The Streetfighter 848 is probably nearing the end of its natural life now anyway, but the fact it’s got Marzocchi forks might accelerate the process. Is it going to be worth reworking it for alternative front suspension?
14. BMW C600 Sport
BMW’s first foray into big scooters, the C600 Sport is another Marzocchi customer that will need updating.
15. BMW C650GT
Given that it’s near identical to the C600 Sport, it’s no surprise that the C650 GT is also Marzocchi-sprung.
16. BMW C Evolution
It looks like BMW’s pricy electric scooter shares its forks with the other two models in the range, which means they’ll be Marzocchi too.
17. BMW R1200 R
Another brand new bike that’s fitted with Marzocchi forks as standard, the R1200 R gets the Italian parts in its base form, although it can also be had with Sachs electronically-adjustable forks.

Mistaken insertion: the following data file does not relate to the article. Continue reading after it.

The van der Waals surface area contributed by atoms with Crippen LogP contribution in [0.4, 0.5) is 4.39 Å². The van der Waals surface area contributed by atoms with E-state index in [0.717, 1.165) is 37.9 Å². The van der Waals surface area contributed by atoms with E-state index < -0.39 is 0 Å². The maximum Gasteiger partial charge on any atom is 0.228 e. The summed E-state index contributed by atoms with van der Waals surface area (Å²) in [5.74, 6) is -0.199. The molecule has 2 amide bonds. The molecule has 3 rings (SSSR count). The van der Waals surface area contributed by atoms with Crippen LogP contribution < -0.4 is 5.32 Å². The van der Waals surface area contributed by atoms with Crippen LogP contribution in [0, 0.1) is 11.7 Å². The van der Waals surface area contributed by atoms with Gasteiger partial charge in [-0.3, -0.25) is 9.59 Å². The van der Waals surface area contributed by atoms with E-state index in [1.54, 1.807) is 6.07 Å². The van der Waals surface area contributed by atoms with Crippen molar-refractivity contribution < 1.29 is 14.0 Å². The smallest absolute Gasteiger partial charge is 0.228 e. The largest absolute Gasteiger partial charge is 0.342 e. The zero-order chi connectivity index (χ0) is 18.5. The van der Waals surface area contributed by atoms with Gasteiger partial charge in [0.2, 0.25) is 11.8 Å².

18. Bimota DB8
Bimota has long had ties with Marzocchi, and many of its current bikes use the kit. Let’s start with the DB8, which has 43mm Marzocchis.
19. Bimota DB10
The ‘Bimotard’ is another Marzocchi-kitted machine. Let’s hope they can find a suitable alternative.
20. Bimota DB11
Guess who makes the forks. Go on. Guess. Fortunately, all the DB models are similar so hopefully one set of replacement forks will work for all the bikes. Ohlins already supply parts for the DB9 and DB8 Oronero, so have got to be favourites for the rest of the range next year.
What constitutes a light bike?
So if I look at practical bikes in or around 170kg, in my price range of as close to 2K as possible, all there is that interests me is the SV650. Nice bikes but I’d rather have more choices. So at what point does a bike become lardy? Does a ~200kg Z750 feel light? Is anything over 180kg heavy? Obviously I’m talking about handling and the feeling under you as opposed to picking a bike up.